Assassin Bugs Take Flower

Smart Cameras

The iPhone 11 and Google Pixel 4, among others, are the latest smart cameras that happen to also make phone calls. Their sample images in reviews look fantastic! But picture this, not long ago, cameras didn’t have phones built into them. My first digital camera was a 3.2 Megapixel Canon PowerShot A400. It wasn’t much, but I was able to take a shot with it that, to this day, is still one of my all-time favorites.

Shooting Bugs

One day, before the iPhone existed, my wife and I visited Maas Nursery in Seabrook, TX. The place was huge, full of pottery and plants and photographic opportunities. I happen to like macro shots with flowers and bugs, so that’s what I aimed for.

Of the many pictures I captured with bugs on flowers, one takes the prize for me. I don’t know what kind of flowering plant this is called, but the insects are Assassin Bugs. This image is awesome to me because of the composure of the bugs within the full framing of the flowers, the pose of the main bug, and the secondary color complements of orange, purple-ish, and green.

Smart Photography

Given this example of a photo made with a low resolution, tiny sensor in a “dumb” camera, it goes to show that specs and hardware are not the most important parts of the art of photography. A good subject with good lighting and good framing is what counts the most.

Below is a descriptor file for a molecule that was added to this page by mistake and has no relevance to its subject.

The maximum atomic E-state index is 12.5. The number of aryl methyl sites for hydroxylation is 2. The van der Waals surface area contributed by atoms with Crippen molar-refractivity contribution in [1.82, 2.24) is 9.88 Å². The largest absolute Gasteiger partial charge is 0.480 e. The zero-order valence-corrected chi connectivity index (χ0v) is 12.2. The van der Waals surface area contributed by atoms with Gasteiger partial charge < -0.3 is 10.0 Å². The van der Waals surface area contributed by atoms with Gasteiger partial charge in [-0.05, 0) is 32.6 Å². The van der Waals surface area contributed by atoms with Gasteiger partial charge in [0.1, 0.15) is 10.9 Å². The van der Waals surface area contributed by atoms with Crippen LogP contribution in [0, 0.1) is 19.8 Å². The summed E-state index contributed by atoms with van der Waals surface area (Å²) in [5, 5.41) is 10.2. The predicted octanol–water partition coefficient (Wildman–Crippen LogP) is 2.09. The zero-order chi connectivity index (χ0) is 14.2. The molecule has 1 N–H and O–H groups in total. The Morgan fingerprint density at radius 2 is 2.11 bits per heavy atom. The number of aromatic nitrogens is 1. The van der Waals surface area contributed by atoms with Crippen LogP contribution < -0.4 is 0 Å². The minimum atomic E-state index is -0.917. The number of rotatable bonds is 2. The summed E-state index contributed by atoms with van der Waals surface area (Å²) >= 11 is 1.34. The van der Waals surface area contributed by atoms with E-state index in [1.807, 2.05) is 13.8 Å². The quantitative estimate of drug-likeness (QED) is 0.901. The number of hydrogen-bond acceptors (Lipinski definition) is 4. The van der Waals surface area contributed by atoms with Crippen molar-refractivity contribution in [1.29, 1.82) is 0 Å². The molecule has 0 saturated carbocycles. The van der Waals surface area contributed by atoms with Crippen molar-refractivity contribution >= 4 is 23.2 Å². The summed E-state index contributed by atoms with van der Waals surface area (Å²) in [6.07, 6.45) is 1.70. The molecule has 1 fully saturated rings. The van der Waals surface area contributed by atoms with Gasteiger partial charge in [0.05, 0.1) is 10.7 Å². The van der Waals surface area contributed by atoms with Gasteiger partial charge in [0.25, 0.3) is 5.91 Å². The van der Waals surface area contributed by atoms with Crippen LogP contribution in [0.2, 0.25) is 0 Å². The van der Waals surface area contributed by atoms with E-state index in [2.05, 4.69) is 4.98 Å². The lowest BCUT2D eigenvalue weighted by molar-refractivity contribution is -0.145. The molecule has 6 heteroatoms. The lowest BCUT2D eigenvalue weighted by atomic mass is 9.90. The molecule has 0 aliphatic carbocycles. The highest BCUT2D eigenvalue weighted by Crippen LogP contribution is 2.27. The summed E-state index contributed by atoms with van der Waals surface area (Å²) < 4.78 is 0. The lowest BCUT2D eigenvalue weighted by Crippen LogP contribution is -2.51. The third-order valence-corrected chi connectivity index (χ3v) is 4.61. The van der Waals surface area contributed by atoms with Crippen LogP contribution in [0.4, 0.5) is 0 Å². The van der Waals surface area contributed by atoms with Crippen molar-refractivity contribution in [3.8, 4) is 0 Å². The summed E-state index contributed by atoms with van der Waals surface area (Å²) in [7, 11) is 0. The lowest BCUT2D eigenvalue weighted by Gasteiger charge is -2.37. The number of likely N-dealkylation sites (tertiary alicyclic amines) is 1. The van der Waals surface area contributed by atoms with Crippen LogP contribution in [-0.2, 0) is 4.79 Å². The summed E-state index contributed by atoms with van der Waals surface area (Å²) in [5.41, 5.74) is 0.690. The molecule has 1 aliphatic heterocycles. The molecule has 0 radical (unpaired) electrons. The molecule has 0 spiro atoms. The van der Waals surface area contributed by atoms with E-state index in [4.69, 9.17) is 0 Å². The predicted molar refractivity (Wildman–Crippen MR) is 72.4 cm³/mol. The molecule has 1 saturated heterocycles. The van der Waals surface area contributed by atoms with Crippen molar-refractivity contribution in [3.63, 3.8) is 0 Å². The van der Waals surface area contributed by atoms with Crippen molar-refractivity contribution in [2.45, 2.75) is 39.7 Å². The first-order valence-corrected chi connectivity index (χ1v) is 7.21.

But imagine if macro lenses became standard on the newest smartphones! My wallet is ready to open.

What was your first digital camera? Comment below, or write to me here! Thanks for reading!

Pincushion Cactus

Several years ago, my wife and I visited Lake Brownwood State Park in Texas. We got away from the kids for a few hours and had our cameras to enjoy the outdoors.

Down in the dry dead leaves, I found some succulents known as pincushion cacti. One in particular caught my eye, so I began to work it. I used my Canon S5 point-n-shoot, it’s best feature being the vari-angle screen.

You can swivel the display out and around to almost any angle. It’s excellent for putting the camera down low to the ground to capture macros of flowers and bugs.

That’s how I snapped this photo. But to make it better, I worked it in Lightroom with a radial filter or two and some global tweaks to adjust the lighting and color. Basically, I slid the sliders until I got what looked good to my eye.

For this shot, I like the muted warm colors and the texture. I tried to spotlight the cactus to pop it out from the background and surroundings.

You can also view this in my Gallery here. You won’t find it on Instagram. I do happen to have this one on my Flickr.


What’s your favorite camera to use right now? Do you have any tips for me on this picture? What would make it better? Leave a comment or message me. Thanks!